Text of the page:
Command line client for advanced developers
The Apiary CLI gem is a command line tool for developing and previewing API Blueprint documents locally. It can also be used for pushing updated documents to and fetching existing documents from Apiary.io.
Many developers spend all of their time on the command line, and the goal of this tool is to make it where you spend more of your time there while writing your documentation.
This tool interfaces directly with the Apiary API (see the documentation).
The Apiary CLI tool is written in Ruby and can be installed with:
gem install apiaryio
The code is open sourced on GitHub apiaryio/apiary-client and is licensed under the MIT license. Feel free to fork and send pull requests with any features or bug fixes.
In order for this tool to communicate with Apiary, you will need to first generate an authentication key. You will also need to find out the specific name of your API with which you want to interact. If you want to use this tool only to preview locally, you can skip these steps.
Generating an Authentication Token
In order to fetch and publish documentation, you will need to generate an authentication token by going to https://login.apiary.io/tokens. Keep this token safe, because a token is like a password and will give anyone with this token access to fetch and publish to your documentation.
Just to reiterate, please keep your token safe, as it provides access to fetch and publish API Description documents.
Once you have generated a token, you’ll need to set it as an environment variable. The CLI tool will warn you in the event that you do not have this variable set.
Finding the Name of Your API
For the purpose of fetching and publishing, you will need to get the name of your API documentation (designated as
API_NAME throughout this documentation). To find out this out, click on Settings at the top of your documentation page, and you should see the name in the API Domain section.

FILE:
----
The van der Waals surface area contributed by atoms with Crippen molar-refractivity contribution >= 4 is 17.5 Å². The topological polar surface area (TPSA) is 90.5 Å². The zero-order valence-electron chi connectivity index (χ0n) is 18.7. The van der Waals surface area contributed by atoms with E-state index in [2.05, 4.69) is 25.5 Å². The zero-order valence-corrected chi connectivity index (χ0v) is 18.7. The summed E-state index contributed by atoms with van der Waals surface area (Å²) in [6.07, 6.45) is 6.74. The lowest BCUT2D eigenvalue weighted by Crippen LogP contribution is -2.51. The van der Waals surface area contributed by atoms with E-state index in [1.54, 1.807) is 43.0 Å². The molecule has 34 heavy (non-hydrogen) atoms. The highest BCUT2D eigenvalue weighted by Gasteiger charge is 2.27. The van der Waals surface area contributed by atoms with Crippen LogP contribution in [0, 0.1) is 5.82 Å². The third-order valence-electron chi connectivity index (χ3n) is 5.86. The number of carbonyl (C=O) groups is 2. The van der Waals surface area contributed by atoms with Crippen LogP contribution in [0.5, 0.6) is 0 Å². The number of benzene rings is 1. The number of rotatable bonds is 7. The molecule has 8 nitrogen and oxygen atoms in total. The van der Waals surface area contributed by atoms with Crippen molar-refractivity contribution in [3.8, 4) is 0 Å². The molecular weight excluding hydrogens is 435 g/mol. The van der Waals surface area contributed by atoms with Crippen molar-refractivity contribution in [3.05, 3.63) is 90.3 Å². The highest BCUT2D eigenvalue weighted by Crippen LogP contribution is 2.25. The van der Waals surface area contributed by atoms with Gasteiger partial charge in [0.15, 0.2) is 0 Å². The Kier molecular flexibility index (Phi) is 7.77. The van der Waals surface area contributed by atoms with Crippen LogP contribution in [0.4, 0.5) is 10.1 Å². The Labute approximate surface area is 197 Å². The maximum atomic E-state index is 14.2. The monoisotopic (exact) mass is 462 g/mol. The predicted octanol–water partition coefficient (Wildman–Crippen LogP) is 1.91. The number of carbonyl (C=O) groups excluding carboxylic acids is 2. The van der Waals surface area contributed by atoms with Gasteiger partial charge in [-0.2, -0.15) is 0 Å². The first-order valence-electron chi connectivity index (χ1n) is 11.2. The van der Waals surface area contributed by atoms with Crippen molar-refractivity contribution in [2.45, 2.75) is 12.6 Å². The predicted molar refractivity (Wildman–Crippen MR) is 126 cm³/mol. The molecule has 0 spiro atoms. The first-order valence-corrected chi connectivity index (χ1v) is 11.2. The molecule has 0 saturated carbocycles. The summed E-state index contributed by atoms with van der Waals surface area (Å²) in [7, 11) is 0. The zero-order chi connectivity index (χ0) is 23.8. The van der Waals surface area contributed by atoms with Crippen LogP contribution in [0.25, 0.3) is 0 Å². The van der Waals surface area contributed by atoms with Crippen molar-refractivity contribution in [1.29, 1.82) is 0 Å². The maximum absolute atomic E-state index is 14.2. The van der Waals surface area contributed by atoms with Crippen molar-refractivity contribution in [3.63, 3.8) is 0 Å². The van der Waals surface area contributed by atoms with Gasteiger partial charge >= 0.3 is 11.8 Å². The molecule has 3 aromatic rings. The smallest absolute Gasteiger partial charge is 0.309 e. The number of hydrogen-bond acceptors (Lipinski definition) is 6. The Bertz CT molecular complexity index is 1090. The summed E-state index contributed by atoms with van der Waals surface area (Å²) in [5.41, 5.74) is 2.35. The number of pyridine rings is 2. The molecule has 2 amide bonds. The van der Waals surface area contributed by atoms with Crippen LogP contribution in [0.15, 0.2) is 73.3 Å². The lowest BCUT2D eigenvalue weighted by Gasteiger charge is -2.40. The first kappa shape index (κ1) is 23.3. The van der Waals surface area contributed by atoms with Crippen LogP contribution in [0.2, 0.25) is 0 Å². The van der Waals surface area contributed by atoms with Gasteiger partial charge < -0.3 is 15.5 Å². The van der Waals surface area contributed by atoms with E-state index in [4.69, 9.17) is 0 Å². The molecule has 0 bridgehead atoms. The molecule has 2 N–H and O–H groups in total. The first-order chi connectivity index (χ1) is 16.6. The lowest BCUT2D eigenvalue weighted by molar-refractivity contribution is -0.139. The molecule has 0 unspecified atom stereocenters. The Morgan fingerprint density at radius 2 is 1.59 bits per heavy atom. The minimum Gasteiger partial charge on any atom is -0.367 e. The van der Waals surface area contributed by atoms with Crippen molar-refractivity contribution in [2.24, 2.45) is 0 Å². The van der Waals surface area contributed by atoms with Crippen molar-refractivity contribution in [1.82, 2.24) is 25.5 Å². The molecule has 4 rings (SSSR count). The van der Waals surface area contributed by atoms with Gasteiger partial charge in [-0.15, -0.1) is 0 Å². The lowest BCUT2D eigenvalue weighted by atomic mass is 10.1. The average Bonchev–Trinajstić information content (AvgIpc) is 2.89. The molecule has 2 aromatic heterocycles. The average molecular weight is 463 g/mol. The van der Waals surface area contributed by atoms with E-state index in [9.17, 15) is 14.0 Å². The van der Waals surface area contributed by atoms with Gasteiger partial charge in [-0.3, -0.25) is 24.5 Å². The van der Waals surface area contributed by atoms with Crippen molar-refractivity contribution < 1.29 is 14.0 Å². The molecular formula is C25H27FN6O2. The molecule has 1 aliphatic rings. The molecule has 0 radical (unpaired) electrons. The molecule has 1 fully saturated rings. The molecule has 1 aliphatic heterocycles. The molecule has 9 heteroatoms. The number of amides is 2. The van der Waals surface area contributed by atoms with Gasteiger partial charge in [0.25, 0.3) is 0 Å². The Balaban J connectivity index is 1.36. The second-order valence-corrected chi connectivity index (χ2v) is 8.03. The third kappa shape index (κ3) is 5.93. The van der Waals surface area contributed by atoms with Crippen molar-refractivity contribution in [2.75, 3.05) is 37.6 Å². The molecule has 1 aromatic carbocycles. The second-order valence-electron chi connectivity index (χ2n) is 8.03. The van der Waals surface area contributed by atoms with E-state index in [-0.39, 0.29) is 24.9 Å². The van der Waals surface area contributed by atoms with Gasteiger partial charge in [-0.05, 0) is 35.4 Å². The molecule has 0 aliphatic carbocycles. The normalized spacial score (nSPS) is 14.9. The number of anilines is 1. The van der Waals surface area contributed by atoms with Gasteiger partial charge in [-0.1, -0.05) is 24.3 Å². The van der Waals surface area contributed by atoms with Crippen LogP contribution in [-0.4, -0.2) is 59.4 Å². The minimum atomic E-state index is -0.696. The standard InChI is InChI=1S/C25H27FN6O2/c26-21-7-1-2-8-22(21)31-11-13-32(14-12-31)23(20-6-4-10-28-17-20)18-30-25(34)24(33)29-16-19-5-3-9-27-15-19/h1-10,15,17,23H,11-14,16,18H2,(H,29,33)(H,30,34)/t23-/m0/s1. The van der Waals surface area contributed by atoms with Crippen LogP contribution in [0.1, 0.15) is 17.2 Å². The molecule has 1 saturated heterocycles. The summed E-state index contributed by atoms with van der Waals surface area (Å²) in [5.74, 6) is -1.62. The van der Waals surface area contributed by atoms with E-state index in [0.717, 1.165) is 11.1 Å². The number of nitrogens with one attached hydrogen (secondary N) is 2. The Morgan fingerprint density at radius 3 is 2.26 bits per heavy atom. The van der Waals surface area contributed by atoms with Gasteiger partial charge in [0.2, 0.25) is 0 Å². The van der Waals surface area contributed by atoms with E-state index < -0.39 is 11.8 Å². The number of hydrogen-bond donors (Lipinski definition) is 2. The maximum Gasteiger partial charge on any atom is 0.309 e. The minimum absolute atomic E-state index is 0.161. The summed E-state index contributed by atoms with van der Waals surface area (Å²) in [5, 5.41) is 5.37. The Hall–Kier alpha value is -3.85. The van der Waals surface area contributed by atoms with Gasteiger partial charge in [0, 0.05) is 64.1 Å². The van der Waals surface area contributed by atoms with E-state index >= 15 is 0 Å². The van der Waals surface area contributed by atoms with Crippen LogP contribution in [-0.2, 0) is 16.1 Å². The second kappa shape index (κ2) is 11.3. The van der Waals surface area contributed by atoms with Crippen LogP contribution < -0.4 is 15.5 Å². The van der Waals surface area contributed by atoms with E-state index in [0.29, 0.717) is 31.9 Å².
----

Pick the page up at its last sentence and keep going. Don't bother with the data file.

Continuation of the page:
You can view all of the available commands with the
You can also get usage instructions and available commands for each command by including the command name after
help. For example, to see the help for preview, use:
apiary help preview
Fetching Published Documentation
If you already have documentation on Apiary.io, you can fetch the API Description document (both API Blueprint and Swagger)
apiary fetch --api-name="<API_NAME>"
By default, this will fetch and print the contents of your API Description document to the console.
To specify an output file, use the
apiary fetch --api-name="<API_NAME>" --output="apiary.apib" # or apiary fetch --api-name="<API_NAME>" --output="swagger.yaml"
Previewing Documentation Locally
While working on the documentation locally, you can also preview what it would look like without sending to Apiary.io.
This command looks for a file named
swagger.yaml in the current working directory, generates the static content, and opens your default browser to preview. It also validates your document and will let you know if there are any errors.
Your API Description Document should include
To save this generated HTML in a file, you can use the
apiary preview --output="docs.html"
Without this flag, the contents will be saved to a temporary file for previewing.
As stated, by default, the preview command is looking for
swagger.yaml in the current directory. If both files are present,
apiary.apib is used. You can change the name and path with the
apiary preview --path="/path/to/apiary.apib" # or apiary preview --path="/path/to/swagger.yaml"
If you’d rather not generate the file over and over, you can start up a server that can be refreshed after each change.
apiary preview --server
You can change the port of the server by adding the
--port flag with the desired port number.
apiary preview --server --port=8080
The port command must be used with the
By default, the default browser is opened with the preview command. You can specify a different browser with the
apiary preview --browser="safari"
Currently, the supported browsers are Chrome, Safari, and Firefox.
Publishing Changes to Apiary.io
Once you are ready to go live with the changes you’ve made, you can use the publish command to publish changes to Apiary.io. This requires that you generate an authentication token, as mentioned above.
apiary publish --api-name="<API_NAME>"
This command is looking for a file named
swagger.yaml by default.
To change the path the publish command uses, use the
apiary publish --path="/path/to/apiary.apib" # or apiary publish --path="/path/to/swagger.yaml"
If your documentation is linked up to GitHub, you can add a commit message when publishing to Apiary.
apiary publish --message="Made changes to documentation"